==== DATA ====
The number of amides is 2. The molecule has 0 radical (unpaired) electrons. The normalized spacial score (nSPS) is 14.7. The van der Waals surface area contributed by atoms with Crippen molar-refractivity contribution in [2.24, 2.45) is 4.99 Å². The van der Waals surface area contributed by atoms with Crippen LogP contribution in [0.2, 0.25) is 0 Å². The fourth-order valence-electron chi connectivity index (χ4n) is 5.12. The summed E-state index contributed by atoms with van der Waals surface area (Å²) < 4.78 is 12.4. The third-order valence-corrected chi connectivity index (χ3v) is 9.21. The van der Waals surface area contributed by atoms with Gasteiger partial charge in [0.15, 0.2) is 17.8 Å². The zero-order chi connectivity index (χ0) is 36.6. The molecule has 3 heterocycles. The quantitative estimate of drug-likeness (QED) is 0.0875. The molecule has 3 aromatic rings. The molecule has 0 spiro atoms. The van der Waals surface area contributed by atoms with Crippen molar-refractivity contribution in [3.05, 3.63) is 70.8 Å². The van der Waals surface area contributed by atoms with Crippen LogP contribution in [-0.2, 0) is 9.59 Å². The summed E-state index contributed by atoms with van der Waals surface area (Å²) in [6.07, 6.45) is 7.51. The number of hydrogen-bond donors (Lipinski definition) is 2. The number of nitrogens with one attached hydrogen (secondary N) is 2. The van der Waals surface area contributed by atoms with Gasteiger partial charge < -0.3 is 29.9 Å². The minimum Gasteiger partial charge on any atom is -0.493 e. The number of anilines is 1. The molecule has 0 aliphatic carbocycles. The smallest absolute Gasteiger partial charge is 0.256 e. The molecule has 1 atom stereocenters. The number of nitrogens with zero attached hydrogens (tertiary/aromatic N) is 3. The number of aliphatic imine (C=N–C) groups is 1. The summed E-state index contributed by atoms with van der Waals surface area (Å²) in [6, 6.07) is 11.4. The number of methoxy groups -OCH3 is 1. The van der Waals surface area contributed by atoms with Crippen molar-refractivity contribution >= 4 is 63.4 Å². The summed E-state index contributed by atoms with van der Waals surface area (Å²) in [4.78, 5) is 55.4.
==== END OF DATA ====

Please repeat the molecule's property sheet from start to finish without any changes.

The number of amides is 2. The molecule has 0 radical (unpaired) electrons. The normalized spacial score (nSPS) is 14.7. The van der Waals surface area contributed by atoms with Crippen molar-refractivity contribution in [2.24, 2.45) is 4.99 Å². The van der Waals surface area contributed by atoms with Crippen LogP contribution in [0.2, 0.25) is 0 Å². The fourth-order valence-electron chi connectivity index (χ4n) is 5.12. The summed E-state index contributed by atoms with van der Waals surface area (Å²) < 4.78 is 12.4. The third-order valence-corrected chi connectivity index (χ3v) is 9.21. The van der Waals surface area contributed by atoms with Gasteiger partial charge in [0.15, 0.2) is 17.8 Å². The zero-order chi connectivity index (χ0) is 36.6. The molecule has 3 heterocycles. The quantitative estimate of drug-likeness (QED) is 0.0875. The molecule has 3 aromatic rings. The molecule has 0 spiro atoms. The van der Waals surface area contributed by atoms with Crippen molar-refractivity contribution in [3.05, 3.63) is 70.8 Å². The van der Waals surface area contributed by atoms with Crippen LogP contribution in [-0.2, 0) is 9.59 Å². The summed E-state index contributed by atoms with van der Waals surface area (Å²) in [6.07, 6.45) is 7.51. The number of hydrogen-bond donors (Lipinski definition) is 2. The number of nitrogens with one attached hydrogen (secondary N) is 2. The van der Waals surface area contributed by atoms with Gasteiger partial charge < -0.3 is 29.9 Å². The minimum Gasteiger partial charge on any atom is -0.493 e. The number of anilines is 1. The molecule has 0 aliphatic carbocycles. The smallest absolute Gasteiger partial charge is 0.256 e. The molecule has 1 atom stereocenters. The number of nitrogens with zero attached hydrogens (tertiary/aromatic N) is 3. The number of aliphatic imine (C=N–C) groups is 1. The summed E-state index contributed by atoms with van der Waals surface area (Å²) in [6, 6.07) is 11.4. The number of methoxy groups -OCH3 is 1. The van der Waals surface area contributed by atoms with Crippen molar-refractivity contribution >= 4 is 63.4 Å². The summed E-state index contributed by atoms with van der Waals surface area (Å²) in [4.78, 5) is 55.4.